Re: Book preview: Theory of Nothing

From: Russell Standish <>
Date: Tue, 30 Aug 2005 11:06:31 +1000

Awareness has its usual English meaning, ie being cognisant of some
aspect of the environment. I think it is not an oxymoron to be
unconsciously aware of something - but I'm not trying to split hairs
here. I have no problem in saying that a chemotactic bacteria is aware
of the source of chemicals, for instance. I do have problems with
notion of conscious bacteria, however.

Self-awareness is the property of being aware of one's own mind. The
mirror test would seem to indicate the presence self-awareness, but a
negative mirror test result does not necessarily imply absence of
self-awareness (eg Gorilla example).

And in your answer to your question of whether one is self-aware when
watching TV etc. - I'm self-aware when doing these activities, I don't know
about you though! The corner case of dreams, as pointed out by David
Pearce is more interesting however.

Consciousness is meant to have the usual everyday meaning too, however
I do use it in a technical sense to refer to the distinguishing
characteristic of the "reference class" in anthropic arguments. The
reference class is the set of conscious beings, non-conscious beings
by definition are outside the reference class.

The connection between self-awareness and consciousness is established
by means of the Occam catastrophe. Without self-awareness, there is no
reason for the Anthropic Principle to hold (assuming an ensemble type
of TOE). Without the AP, Occam's razor would imply a simple, boring
existence, contrary to experience. The Occam catastrophe argument
implies either that self-awareness is a necessary property of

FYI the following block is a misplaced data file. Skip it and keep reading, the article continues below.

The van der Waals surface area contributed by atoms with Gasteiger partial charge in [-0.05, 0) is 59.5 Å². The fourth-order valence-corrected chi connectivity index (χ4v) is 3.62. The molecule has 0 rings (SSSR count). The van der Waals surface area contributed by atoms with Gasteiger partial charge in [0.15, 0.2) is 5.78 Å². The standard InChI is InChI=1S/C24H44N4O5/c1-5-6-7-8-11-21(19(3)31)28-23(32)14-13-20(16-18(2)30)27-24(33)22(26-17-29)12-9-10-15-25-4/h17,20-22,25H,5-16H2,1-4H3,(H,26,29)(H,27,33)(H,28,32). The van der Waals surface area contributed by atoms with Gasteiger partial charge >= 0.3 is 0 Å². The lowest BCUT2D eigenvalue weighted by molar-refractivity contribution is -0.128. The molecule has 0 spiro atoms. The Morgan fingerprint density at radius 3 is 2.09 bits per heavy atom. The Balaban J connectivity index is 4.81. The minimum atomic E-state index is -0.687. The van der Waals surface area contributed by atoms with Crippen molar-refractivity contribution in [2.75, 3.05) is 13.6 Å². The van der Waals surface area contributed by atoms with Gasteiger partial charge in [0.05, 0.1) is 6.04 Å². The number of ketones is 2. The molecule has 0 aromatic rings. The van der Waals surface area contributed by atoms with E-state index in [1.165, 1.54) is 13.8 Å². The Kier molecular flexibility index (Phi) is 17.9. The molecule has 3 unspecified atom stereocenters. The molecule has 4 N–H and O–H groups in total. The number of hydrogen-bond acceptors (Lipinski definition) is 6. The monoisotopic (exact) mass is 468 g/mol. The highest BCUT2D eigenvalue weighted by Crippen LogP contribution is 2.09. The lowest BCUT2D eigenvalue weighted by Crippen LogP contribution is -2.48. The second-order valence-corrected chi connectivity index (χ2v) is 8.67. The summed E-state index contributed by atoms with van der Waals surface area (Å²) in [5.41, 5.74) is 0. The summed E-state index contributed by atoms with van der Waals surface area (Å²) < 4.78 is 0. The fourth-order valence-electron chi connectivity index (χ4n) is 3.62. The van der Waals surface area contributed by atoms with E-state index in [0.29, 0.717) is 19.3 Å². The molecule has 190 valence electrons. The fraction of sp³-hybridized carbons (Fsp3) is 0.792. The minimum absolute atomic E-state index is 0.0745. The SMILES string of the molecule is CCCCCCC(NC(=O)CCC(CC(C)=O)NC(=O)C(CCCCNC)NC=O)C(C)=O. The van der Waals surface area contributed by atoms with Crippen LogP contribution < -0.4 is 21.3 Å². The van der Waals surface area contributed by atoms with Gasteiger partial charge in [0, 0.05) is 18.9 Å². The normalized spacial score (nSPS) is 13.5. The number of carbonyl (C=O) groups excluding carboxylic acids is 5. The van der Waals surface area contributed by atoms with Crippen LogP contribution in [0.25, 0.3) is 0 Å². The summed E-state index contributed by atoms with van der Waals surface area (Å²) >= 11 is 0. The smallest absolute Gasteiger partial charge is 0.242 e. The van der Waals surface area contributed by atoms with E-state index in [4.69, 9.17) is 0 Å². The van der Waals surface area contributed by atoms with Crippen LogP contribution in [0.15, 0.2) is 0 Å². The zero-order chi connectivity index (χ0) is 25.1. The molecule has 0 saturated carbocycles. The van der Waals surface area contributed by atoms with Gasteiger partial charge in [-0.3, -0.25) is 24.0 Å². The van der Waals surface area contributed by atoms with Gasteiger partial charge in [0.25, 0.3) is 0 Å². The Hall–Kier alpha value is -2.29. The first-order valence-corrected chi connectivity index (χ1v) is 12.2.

consciousness, or we are not living in an ensemble (people believing
in a single concrete reality created by God may prefer the second
conclusion of course).

Perhaps this aspect of the logic is not clear in the book...


On Mon, Aug 29, 2005 at 04:57:32PM -0700, "Hal Finney" wrote:
> I am a little confused about Russell's use of the term "self-aware".
> I have only had a chance to read a few pages of his book but I don't
> particularly see it defined in there.
> As Russell uses the term, is our normal, day to day state of consciousness
> "self-aware"? When I am reading, or watching TV, or eating, am I
> self-aware?
> I'm not sure how literally to interpret the phrase, whether seeing my
> foot makes me self-aware (since my foot is part of my self) but seeing
> my shoe does not? That's probably not right.
> It would be helpful to see how Russell distinguishes (or identifies)
> awareness, self-awareness, and consciousness for example.
> Hal Finney

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Received on Mon Aug 29 2005 - 21:36:44 PDT

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